The combined incidence rate was 0.52 per 100 person-years in the tocilizumab group and 0.59 per 100 person-years in the TNF-inhibitor group across three databases. The risk of composite cardiovascular event associated with the tocilizumab use compared to TNF-inhibitor use was similar across three databases, and the combined hazard ratio was 0.84 with a 95% confidence interval from 0.56 to 1.26.

Our study had limitations. First, even though we controlled for multiple potential confounders using propensity score matching methods, we did not have data on patients’ rheumatoid arthritis duration, activity, seropositivity, family history of cardiovascular disease, or BMI and physical activity.

Second, even though we used the previously validated claims-based algorithm to define the primary outcome, there is still a potential for outcome misclassification.

Thirdly, the median duration of this study was less than one year. Therefore, the long-term cardiovascular safety of tocilizumab versus TNF-inhibitor cannot be answered in this study.

The takeaway message of this study is based on this large, multi-database, population-based cohort study, we did not find evidence that suggests an increased risk of cardiovascular events in tocilizumab starters compared to tumor necrosis factor inhibitor starters. In other words, tocilizumab use is associated with an increased level in LDL cholesterol in patients with rheumatoid arthritis. It does not appear to be related to an increased risk of clinically relevant cardiovascular events.

As a future step, our team plans to conduct several subgroup analysis to determine comparative cardiovascular safety of tocilizumab versus tumor necrosis factor inhibitors in clinically important subgroups such as those with a baseline cardiovascular disease or diabetes, and if so, we will conduct the group analysis stratified by their methotrexate use and other DMARD-use pattern.

Tocilizumab vs Anti-TNF

Harrold: Both patients and providers want to know what’s the best treatment for them. So currently it’s not known if you’ve failed one TNF, what’s the best thing to go on next.

So we compared patients with prior experience to TNF, whether they initiated tocilizumab as monotherapy versus TNF in combination with methotrexate.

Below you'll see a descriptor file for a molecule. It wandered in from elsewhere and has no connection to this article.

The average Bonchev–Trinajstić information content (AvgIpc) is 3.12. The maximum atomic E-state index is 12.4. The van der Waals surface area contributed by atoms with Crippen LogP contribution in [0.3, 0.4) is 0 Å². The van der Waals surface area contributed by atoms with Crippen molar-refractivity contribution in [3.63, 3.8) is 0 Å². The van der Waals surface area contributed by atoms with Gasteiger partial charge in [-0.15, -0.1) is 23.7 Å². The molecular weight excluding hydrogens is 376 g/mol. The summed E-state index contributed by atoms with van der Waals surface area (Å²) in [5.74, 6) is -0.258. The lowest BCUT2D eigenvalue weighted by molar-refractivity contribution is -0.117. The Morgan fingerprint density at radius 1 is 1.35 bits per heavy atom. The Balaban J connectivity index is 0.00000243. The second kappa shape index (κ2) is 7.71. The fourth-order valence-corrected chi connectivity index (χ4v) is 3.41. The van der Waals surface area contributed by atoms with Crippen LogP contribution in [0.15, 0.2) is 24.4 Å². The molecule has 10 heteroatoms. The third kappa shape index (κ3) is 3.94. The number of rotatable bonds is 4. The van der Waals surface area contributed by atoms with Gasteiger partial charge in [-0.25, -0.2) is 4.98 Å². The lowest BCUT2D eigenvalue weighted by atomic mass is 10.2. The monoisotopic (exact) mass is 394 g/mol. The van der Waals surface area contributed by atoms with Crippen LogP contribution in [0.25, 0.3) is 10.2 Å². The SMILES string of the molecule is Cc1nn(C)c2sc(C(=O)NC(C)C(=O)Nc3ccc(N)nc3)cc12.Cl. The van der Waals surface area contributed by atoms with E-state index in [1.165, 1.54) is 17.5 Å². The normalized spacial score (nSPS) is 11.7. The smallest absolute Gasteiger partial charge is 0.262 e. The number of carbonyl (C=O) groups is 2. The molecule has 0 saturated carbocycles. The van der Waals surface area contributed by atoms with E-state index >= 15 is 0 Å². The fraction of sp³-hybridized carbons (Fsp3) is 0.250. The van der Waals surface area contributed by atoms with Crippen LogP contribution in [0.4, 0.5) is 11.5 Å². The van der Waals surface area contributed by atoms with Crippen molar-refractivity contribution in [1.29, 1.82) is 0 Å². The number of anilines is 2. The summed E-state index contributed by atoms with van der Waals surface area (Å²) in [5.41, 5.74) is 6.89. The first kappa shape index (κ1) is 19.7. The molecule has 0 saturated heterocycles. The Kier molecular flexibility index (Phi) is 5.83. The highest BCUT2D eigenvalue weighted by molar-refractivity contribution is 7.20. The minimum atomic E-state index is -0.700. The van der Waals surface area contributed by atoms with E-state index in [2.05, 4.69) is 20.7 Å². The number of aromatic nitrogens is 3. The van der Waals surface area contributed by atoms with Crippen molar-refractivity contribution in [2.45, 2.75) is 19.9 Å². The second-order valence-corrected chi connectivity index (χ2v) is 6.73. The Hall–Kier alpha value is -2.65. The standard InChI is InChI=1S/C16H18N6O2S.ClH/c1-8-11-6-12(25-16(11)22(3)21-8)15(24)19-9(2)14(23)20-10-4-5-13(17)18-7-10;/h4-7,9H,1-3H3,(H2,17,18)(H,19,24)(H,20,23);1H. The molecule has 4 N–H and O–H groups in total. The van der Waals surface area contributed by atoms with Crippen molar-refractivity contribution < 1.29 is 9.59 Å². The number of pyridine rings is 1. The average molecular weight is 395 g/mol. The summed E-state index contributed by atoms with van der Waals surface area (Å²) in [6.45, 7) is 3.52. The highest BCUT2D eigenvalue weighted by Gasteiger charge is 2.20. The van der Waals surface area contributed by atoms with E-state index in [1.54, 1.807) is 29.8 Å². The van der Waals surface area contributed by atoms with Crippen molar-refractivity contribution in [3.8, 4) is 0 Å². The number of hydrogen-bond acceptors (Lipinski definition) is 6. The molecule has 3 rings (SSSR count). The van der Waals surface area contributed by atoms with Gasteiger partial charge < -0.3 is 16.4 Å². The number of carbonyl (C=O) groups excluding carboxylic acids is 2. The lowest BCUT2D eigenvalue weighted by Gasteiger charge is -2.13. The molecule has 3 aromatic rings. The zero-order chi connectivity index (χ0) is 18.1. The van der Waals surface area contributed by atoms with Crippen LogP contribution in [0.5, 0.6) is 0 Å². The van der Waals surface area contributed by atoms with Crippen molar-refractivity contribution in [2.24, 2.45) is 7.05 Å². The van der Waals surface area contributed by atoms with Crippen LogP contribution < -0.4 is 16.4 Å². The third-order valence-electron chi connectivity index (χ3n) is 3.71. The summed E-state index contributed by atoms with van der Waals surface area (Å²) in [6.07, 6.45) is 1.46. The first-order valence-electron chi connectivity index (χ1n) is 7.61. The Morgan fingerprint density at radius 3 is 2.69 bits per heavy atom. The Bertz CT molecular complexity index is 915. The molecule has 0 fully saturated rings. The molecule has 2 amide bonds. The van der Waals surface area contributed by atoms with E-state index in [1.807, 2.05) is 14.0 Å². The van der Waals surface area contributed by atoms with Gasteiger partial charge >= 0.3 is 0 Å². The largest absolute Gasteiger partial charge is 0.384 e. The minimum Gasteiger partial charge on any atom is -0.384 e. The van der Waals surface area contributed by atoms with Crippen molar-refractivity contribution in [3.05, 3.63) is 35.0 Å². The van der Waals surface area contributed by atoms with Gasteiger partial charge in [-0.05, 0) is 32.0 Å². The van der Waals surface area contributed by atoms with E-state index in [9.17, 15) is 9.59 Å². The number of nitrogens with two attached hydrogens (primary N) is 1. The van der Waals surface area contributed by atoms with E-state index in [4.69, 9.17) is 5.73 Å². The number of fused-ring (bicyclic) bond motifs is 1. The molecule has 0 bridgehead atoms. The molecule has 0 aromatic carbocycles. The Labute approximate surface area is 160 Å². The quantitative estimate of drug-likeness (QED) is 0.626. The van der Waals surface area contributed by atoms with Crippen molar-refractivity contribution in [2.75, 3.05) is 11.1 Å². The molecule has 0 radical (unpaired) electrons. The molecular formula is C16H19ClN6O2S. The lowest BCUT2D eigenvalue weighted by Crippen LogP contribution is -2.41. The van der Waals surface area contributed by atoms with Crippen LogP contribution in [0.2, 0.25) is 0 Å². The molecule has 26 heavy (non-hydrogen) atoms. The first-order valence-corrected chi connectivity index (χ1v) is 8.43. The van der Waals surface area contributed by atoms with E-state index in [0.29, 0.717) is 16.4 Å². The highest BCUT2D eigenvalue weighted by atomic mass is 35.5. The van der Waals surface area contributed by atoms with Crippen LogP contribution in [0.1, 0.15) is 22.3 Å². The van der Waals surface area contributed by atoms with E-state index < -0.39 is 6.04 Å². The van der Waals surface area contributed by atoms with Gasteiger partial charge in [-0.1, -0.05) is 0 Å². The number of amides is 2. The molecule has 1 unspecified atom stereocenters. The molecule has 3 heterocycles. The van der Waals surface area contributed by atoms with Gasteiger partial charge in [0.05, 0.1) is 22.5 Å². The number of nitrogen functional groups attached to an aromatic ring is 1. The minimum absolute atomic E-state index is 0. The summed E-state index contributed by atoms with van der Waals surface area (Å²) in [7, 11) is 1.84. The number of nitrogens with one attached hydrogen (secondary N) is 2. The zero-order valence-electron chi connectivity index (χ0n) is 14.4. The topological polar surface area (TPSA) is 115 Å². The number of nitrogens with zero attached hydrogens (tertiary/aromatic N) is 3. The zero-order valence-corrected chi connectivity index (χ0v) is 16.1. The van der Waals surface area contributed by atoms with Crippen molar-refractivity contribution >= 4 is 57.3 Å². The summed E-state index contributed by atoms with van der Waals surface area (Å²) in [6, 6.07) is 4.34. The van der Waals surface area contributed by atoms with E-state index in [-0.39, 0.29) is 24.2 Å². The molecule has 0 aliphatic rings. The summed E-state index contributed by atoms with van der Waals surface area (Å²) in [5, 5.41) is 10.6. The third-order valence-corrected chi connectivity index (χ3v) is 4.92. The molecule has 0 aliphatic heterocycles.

We used a national cohort of patients, the Corrona registry, and we identified patients who had prior TNF exposure. They had to initiate either tocilizumab as monotherapy or a TNF in combination with methotrexate at less than 10 mg/week. They also had to have a follow-up appointment at 6 months.

Among that population we used propensity score methodology. We trimmed patients who were very different from each other so we had a very homogeneous cohort of patients and then we did the analyses.

We also used a matched cohort where we matched 1:1 a tocilizumab patient to a TNF patient on methotrexate. In both of those groups, we looked at outcomes at 6 months. That included measures of disease activity, including change in CDAI, change in the mHAQ, and achievement of low disease activity based on the CDAI.

We actually found the patients both did well, the patients in both groups. Those who were on tocilizumab monotherapy were not any different in terms of their responses to those on TNF with methotrexate at less than 10 mg/week.

In terms of limitations, we only included one group of TNF with methotrexate patients at the less than 10 mg dose. We are subsequently now doing analyses with the higher doses of methotrexate and that’s something we are submitting for the European meetings. We just hadn’t gotten to it by the time we submitted to the American meetings.

With the greater amount of methotrexate there may be a difference and so that’s what we’re looking at. Clinically there might be a difference.

We are going to do further comparisons using patients in the tocilizumab monotherapy as composed with TNF with methotrexate, but in the higher methotrexate groups. So the plan is to do the 10 to 15 mg people, the 15 to 20, and the over 20. We’ll do the comparisons in those different groups and see whether there are differences.


Kim and colleagues disclosed financial relationships with Genentech, Pfizer, Bristol-Myers Squibb, AstraZeneca, Lilly, Amgen, Aetion, and Boehringer Ingelheim.

Harrold and colleagues disclosed financial relationships with Pfizer, Roche, Genentech, AbbVie, Amgen, Bristol-Myers Squibb, GlaxoSmithKline, Lilly, Medimmune, Pfizer, and Sanofi.


For any questions contact us at or call us at (508) 408-5435.